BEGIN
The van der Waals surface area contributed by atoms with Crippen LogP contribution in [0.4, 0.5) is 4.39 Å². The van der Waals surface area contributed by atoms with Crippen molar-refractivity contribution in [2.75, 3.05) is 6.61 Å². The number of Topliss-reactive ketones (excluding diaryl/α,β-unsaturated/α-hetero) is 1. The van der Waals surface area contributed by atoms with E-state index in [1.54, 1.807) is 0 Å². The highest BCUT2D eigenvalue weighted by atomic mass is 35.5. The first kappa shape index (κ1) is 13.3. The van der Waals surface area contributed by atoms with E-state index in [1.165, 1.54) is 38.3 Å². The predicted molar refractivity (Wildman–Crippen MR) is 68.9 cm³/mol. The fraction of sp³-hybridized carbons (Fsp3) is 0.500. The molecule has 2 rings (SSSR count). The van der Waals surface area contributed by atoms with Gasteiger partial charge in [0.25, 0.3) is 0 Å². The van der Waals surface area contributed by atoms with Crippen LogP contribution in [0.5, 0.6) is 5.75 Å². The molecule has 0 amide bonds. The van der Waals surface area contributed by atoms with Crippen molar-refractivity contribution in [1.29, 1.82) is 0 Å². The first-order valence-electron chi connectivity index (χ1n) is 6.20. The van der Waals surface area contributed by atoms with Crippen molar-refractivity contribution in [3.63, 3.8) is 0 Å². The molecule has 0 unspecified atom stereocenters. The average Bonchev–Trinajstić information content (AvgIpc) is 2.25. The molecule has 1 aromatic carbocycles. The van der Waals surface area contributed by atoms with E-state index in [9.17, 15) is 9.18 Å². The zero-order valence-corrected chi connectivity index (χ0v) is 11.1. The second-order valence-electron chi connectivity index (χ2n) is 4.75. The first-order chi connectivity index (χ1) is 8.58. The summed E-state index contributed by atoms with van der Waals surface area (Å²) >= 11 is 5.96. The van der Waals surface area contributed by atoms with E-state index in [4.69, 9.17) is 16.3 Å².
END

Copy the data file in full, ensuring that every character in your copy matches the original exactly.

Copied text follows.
The van der Waals surface area contributed by atoms with Crippen LogP contribution in [0.4, 0.5) is 4.39 Å². The van der Waals surface area contributed by atoms with Crippen molar-refractivity contribution in [2.75, 3.05) is 6.61 Å². The number of Topliss-reactive ketones (excluding diaryl/α,β-unsaturated/α-hetero) is 1. The van der Waals surface area contributed by atoms with E-state index in [1.54, 1.807) is 0 Å². The highest BCUT2D eigenvalue weighted by atomic mass is 35.5. The first kappa shape index (κ1) is 13.3. The van der Waals surface area contributed by atoms with E-state index in [1.165, 1.54) is 38.3 Å². The predicted molar refractivity (Wildman–Crippen MR) is 68.9 cm³/mol. The fraction of sp³-hybridized carbons (Fsp3) is 0.500. The molecule has 2 rings (SSSR count). The van der Waals surface area contributed by atoms with Gasteiger partial charge in [0.25, 0.3) is 0 Å². The van der Waals surface area contributed by atoms with Crippen LogP contribution in [0.5, 0.6) is 5.75 Å². The molecule has 0 amide bonds. The van der Waals surface area contributed by atoms with Crippen molar-refractivity contribution in [1.29, 1.82) is 0 Å². The first-order valence-electron chi connectivity index (χ1n) is 6.20. The van der Waals surface area contributed by atoms with Crippen molar-refractivity contribution in [3.63, 3.8) is 0 Å². The molecule has 0 unspecified atom stereocenters. The average Bonchev–Trinajstić information content (AvgIpc) is 2.25. The molecule has 1 aromatic carbocycles. The van der Waals surface area contributed by atoms with E-state index in [9.17, 15) is 9.18 Å². The zero-order valence-corrected chi connectivity index (χ0v) is 11.1. The second-order valence-electron chi connectivity index (χ2n) is 4.75. The first-order chi connectivity index (χ1) is 8.58. The summed E-state index contributed by atoms with van der Waals surface area (Å²) >= 11 is 5.96. The van der Waals surface area contributed by atoms with E-state index in [4.69, 9.17) is 16.3 Å².